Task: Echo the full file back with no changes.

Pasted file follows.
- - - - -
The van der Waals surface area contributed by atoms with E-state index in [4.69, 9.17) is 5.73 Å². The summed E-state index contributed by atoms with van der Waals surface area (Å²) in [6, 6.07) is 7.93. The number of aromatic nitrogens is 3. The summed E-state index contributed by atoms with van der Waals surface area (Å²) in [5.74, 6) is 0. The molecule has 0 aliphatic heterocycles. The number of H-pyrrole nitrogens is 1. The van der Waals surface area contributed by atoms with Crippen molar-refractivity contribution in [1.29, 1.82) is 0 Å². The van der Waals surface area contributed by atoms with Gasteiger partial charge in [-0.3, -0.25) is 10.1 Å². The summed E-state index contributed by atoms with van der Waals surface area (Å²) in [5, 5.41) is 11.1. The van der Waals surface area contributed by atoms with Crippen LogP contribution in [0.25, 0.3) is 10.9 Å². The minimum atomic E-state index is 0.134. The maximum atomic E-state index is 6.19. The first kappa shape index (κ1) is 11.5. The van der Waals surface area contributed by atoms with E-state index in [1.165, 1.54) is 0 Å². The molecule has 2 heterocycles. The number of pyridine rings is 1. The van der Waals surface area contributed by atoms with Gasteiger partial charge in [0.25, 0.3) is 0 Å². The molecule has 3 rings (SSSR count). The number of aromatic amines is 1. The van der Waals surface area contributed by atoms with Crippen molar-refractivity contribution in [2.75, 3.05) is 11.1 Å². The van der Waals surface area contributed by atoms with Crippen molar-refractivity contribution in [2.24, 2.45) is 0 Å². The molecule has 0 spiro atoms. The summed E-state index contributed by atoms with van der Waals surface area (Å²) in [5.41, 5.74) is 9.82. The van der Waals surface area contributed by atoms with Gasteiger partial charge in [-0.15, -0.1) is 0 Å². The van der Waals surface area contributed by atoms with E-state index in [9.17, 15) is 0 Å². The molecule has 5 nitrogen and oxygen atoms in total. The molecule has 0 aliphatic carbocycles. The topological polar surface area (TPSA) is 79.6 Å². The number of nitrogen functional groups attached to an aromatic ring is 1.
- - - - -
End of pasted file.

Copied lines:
The van der Waals surface area contributed by atoms with E-state index in [4.69, 9.17) is 5.73 Å². The summed E-state index contributed by atoms with van der Waals surface area (Å²) in [6, 6.07) is 7.93. The number of aromatic nitrogens is 3. The summed E-state index contributed by atoms with van der Waals surface area (Å²) in [5.74, 6) is 0. The molecule has 0 aliphatic heterocycles. The number of H-pyrrole nitrogens is 1. The van der Waals surface area contributed by atoms with Crippen molar-refractivity contribution in [1.29, 1.82) is 0 Å². The van der Waals surface area contributed by atoms with Gasteiger partial charge in [-0.3, -0.25) is 10.1 Å². The summed E-state index contributed by atoms with van der Waals surface area (Å²) in [5, 5.41) is 11.1. The van der Waals surface area contributed by atoms with Crippen LogP contribution in [0.25, 0.3) is 10.9 Å². The minimum atomic E-state index is 0.134. The maximum atomic E-state index is 6.19. The first kappa shape index (κ1) is 11.5. The van der Waals surface area contributed by atoms with E-state index in [1.165, 1.54) is 0 Å². The molecule has 2 heterocycles. The number of pyridine rings is 1. The van der Waals surface area contributed by atoms with Gasteiger partial charge in [0.25, 0.3) is 0 Å². The molecule has 3 rings (SSSR count). The number of aromatic amines is 1. The van der Waals surface area contributed by atoms with Crippen molar-refractivity contribution in [2.75, 3.05) is 11.1 Å². The van der Waals surface area contributed by atoms with Crippen molar-refractivity contribution in [2.24, 2.45) is 0 Å². The molecule has 0 spiro atoms. The summed E-state index contributed by atoms with van der Waals surface area (Å²) in [5.41, 5.74) is 9.82. The van der Waals surface area contributed by atoms with Gasteiger partial charge in [-0.15, -0.1) is 0 Å². The van der Waals surface area contributed by atoms with E-state index in [9.17, 15) is 0 Å². The molecule has 5 nitrogen and oxygen atoms in total. The molecule has 0 aliphatic carbocycles. The topological polar surface area (TPSA) is 79.6 Å². The number of nitrogen functional groups attached to an aromatic ring is 1.